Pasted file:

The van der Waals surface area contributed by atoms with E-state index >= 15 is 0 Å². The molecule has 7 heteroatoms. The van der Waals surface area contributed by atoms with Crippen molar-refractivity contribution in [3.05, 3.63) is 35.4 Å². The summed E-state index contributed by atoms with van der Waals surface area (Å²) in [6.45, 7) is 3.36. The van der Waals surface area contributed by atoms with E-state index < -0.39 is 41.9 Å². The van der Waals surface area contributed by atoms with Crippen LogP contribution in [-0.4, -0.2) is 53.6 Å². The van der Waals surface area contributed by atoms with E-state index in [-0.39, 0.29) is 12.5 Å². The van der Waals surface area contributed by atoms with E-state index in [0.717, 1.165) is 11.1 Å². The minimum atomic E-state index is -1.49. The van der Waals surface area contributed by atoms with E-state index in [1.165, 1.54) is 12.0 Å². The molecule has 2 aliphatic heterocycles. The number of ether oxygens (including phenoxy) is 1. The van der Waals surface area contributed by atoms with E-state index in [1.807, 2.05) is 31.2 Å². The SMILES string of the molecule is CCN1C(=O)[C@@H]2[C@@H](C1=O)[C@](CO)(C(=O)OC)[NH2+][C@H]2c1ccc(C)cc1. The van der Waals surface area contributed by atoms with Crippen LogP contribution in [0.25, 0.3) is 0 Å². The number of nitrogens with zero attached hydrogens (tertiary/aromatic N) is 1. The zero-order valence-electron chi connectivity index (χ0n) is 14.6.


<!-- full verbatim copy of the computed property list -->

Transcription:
The van der Waals surface area contributed by atoms with E-state index >= 15 is 0 Å². The molecule has 7 heteroatoms. The van der Waals surface area contributed by atoms with Crippen molar-refractivity contribution in [3.05, 3.63) is 35.4 Å². The summed E-state index contributed by atoms with van der Waals surface area (Å²) in [6.45, 7) is 3.36. The van der Waals surface area contributed by atoms with E-state index < -0.39 is 41.9 Å². The van der Waals surface area contributed by atoms with Crippen LogP contribution in [-0.4, -0.2) is 53.6 Å². The van der Waals surface area contributed by atoms with E-state index in [-0.39, 0.29) is 12.5 Å². The van der Waals surface area contributed by atoms with E-state index in [0.717, 1.165) is 11.1 Å². The minimum atomic E-state index is -1.49. The van der Waals surface area contributed by atoms with E-state index in [1.165, 1.54) is 12.0 Å². The molecule has 2 aliphatic heterocycles. The number of ether oxygens (including phenoxy) is 1. The van der Waals surface area contributed by atoms with E-state index in [1.807, 2.05) is 31.2 Å². The SMILES string of the molecule is CCN1C(=O)[C@@H]2[C@@H](C1=O)[C@](CO)(C(=O)OC)[NH2+][C@H]2c1ccc(C)cc1. The van der Waals surface area contributed by atoms with Crippen LogP contribution in [0.25, 0.3) is 0 Å². The number of nitrogens with zero attached hydrogens (tertiary/aromatic N) is 1. The zero-order valence-electron chi connectivity index (χ0n) is 14.6.